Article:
Numbers have a way of speaking for themselves. With 34 Emmy Awards, 34 Annie Awards, 8 People’s Choice Awards, a Peabody and a Star on the Hollywood Walk of Fame, it’s not hard to see why The Simpsons is an undisputed cultural phenomenon. And yet despite its impressive list of awards achievement, it’s not the trophies that have made this show the king of TV animation, but its unique brand of social satire that remains unlike anything ever seen in the animated medium.
Premiering 30 years ago, on December 17, 1989, and now with an astonishing 670 episodes (and counting), The Simpsons stands not solely as the longest-running animated show in history, but an institution in itself. Inspiring a world of merchandise, fellow animators (Seth MacFarlane for instance), politicians, and our pop culture lexicon (with D’Oh officially appearing in the Oxford English Dictionary), this show about everyone’s favorite dysfunctional family continues to prove its lasting power with its eternally witty incisiveness of everyday Americana. Even if its comedic quality has declined in recent years, what is certain is that the day The Simpsons first appeared forever changed our TV sets and our pop culture psyche.
It is indeed hard to imagine a time when the show wasn’t on the air, and 30 years of continuous broadcast is a feat that is rarely seen if it all. In the case of the Simpson family they, in fact, have the distinction of being around longer than their respective series; first appearing in 1987 in a series of shorts to accompany the sketch comedy program The Tracey Ullman Show, the family escapades proved to be amongst the most popular segments of the show (which itself only lasted 4 seasons). Conceived by cartoonist Matt Groening and based on members of his own family, The Simpsons offered audiences a sincere, and yet simultaneously absurd snapshot of typical middle-class America.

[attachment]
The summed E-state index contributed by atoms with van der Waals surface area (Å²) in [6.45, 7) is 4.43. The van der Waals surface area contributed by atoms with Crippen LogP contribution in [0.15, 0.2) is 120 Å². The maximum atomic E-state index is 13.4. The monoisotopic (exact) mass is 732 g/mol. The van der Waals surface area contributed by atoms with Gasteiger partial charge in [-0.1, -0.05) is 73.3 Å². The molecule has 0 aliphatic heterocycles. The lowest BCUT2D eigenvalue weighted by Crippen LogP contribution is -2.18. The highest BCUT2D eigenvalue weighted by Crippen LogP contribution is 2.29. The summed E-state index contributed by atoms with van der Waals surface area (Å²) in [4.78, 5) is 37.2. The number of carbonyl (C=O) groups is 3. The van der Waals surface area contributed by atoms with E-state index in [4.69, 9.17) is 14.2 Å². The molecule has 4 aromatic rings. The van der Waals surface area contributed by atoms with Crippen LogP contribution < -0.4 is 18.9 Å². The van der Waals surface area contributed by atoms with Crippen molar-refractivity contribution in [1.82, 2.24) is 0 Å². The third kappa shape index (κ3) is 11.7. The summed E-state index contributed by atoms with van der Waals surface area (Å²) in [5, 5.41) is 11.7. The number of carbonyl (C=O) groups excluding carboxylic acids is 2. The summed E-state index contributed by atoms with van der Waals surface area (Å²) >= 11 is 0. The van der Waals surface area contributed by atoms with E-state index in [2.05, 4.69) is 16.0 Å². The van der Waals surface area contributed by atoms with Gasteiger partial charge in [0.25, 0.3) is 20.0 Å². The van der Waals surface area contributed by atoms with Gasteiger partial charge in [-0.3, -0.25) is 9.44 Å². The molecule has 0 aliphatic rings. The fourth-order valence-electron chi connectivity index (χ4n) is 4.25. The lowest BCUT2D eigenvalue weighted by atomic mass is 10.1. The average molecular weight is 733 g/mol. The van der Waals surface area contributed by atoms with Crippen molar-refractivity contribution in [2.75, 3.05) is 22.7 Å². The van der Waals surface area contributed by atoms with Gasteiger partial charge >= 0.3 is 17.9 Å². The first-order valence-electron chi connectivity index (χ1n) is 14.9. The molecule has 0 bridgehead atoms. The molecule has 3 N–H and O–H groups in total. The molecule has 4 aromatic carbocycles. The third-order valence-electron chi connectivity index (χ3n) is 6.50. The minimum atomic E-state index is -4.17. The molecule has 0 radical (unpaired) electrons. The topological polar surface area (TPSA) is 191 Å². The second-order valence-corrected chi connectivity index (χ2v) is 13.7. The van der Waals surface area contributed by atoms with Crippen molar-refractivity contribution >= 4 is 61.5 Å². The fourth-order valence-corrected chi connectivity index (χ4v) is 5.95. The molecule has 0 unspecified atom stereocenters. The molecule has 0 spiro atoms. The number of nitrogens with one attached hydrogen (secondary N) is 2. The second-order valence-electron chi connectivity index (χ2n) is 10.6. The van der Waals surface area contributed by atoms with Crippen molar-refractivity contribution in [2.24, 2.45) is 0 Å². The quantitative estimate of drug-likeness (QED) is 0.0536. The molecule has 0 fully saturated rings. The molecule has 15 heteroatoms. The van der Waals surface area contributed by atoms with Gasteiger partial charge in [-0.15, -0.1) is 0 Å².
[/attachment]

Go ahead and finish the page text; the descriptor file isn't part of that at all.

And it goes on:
And so it was that producer James L. Brooks, who saw potential for something bigger than just one-minute shorts, offered Groening the opportunity to expand the Simpsons into a full series for the then-new Fox Broadcasting Company.
When it premiered on that fateful day in December 1989, with a Christmas episode entitled “Simpsons Roasting on an Open Fire”, The Simpsons was not an immediate success; for Groening and the showrunners the challenge of expanding the one-minute shorts to full half-hour episodes proved to be quite the formidable task, and it became clear that the Simpson family alone couldn’t sustain the show by itself.
Slowly, the town of Springfield began to be filled out with characters like Mr. Burns, Krusty the Clown, Principal Skinner and so many more, in the process creating what is probably the largest supporting cast of any television series. For Matt Groening, the show was his chance to create something that he says “was different than the mainstream trash”, but perhaps even he could not have imagined we would still be talking about it 30 years later.
But what is it exactly about The Simpsons that has made it so wildly popular and endearing? Surely its most enduring aspect is its role as a social commentator; deriving humor not only by parodying something in society, but providing witty and controversial critiques of those in power, the show has never shied away from pushing the envelope and sparing no one from its satirical bulls-eye. With heavy use of cultural references from all mediums (film, TV, music, history, etc.) to drive its point across, The Simpsons has always aimed to entertain, and even perhaps inform. While some episodes are most definitely more thought-provoking than others, many are generally funny even if they are not necessarily tackling any specific issue.
Add in numerous guest voice actors, memorable musical numbers in addition to the iconic theme song, and endless clever sight gags including the “Chalkboard” and “Couch” montages, The Simpsons displayed itself as ahead of its time not just for animation but for mainstream television. And while it may not be as sharp or groundbreaking as it once was, it continues the tradition of leading the charge on social satire that has inspired so many today.
Few TV programs can have the distinction of not just being on the air for so long, but of infiltrating our pop culture consciousness and creating a cast of characters, catchphrases and gags that nearly everyone can recognize. Even those who have not watched the show are sure to be familiar with its imagery; in fact, former US President George HW Bush once commented that “We are going to keep on trying to strengthen the American family and make them a lot less like the Simpsons.” (He would subsequently be lampooned in an episode, quickly becoming enemies with Homer.)
Whether one is a fan or not, the impact of The Simpsons is impossible to deny. So on this 30th anniversary here is a toast to Homer, Marge, Bart, Lisa, Maggie and all the colorful denizens of Springfield for making the last 30 years of our TV watching and pop culture history such a great time of laughter.